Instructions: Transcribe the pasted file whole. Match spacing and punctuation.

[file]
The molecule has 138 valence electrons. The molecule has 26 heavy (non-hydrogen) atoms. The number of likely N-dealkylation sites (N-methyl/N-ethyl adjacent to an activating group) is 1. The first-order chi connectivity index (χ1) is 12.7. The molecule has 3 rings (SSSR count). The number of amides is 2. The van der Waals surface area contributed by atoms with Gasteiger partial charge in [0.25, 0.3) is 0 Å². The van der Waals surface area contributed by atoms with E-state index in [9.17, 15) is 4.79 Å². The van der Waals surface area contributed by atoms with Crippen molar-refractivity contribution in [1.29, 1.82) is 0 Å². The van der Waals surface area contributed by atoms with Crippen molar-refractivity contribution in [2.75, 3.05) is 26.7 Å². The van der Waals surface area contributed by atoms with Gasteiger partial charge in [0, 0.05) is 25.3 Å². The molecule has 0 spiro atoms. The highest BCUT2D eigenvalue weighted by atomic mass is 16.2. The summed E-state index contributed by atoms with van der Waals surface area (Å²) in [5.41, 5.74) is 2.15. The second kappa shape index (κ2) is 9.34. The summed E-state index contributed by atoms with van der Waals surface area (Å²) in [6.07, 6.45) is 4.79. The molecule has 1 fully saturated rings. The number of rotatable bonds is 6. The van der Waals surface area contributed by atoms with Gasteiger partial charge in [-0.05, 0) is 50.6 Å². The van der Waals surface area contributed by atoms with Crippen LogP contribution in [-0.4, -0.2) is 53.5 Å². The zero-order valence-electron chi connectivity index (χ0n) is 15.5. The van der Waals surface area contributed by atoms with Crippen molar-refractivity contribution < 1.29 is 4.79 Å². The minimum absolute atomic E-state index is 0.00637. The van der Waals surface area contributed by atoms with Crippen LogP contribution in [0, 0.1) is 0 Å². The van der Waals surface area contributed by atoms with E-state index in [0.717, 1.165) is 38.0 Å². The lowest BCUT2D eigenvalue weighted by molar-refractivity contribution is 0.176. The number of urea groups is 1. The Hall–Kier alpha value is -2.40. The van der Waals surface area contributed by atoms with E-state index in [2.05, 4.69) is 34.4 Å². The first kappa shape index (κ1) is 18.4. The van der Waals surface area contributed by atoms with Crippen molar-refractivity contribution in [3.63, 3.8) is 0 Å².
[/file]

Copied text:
The molecule has 138 valence electrons. The molecule has 26 heavy (non-hydrogen) atoms. The number of likely N-dealkylation sites (N-methyl/N-ethyl adjacent to an activating group) is 1. The first-order chi connectivity index (χ1) is 12.7. The molecule has 3 rings (SSSR count). The number of amides is 2. The van der Waals surface area contributed by atoms with Gasteiger partial charge in [0.25, 0.3) is 0 Å². The van der Waals surface area contributed by atoms with E-state index in [9.17, 15) is 4.79 Å². The van der Waals surface area contributed by atoms with Crippen molar-refractivity contribution in [1.29, 1.82) is 0 Å². The van der Waals surface area contributed by atoms with Crippen molar-refractivity contribution in [2.75, 3.05) is 26.7 Å². The van der Waals surface area contributed by atoms with Gasteiger partial charge in [0, 0.05) is 25.3 Å². The molecule has 0 spiro atoms. The highest BCUT2D eigenvalue weighted by atomic mass is 16.2. The summed E-state index contributed by atoms with van der Waals surface area (Å²) in [5.41, 5.74) is 2.15. The second kappa shape index (κ2) is 9.34. The summed E-state index contributed by atoms with van der Waals surface area (Å²) in [6.07, 6.45) is 4.79. The molecule has 1 fully saturated rings. The number of rotatable bonds is 6. The van der Waals surface area contributed by atoms with Gasteiger partial charge in [-0.05, 0) is 50.6 Å². The van der Waals surface area contributed by atoms with Crippen LogP contribution in [-0.4, -0.2) is 53.5 Å². The zero-order valence-electron chi connectivity index (χ0n) is 15.5. The van der Waals surface area contributed by atoms with Crippen molar-refractivity contribution < 1.29 is 4.79 Å². The minimum absolute atomic E-state index is 0.00637. The van der Waals surface area contributed by atoms with Crippen LogP contribution in [0, 0.1) is 0 Å². The van der Waals surface area contributed by atoms with E-state index in [0.717, 1.165) is 38.0 Å². The lowest BCUT2D eigenvalue weighted by molar-refractivity contribution is 0.176. The number of urea groups is 1. The Hall–Kier alpha value is -2.40. The van der Waals surface area contributed by atoms with E-state index in [2.05, 4.69) is 34.4 Å². The first kappa shape index (κ1) is 18.4. The van der Waals surface area contributed by atoms with Crippen molar-refractivity contribution in [3.63, 3.8) is 0 Å².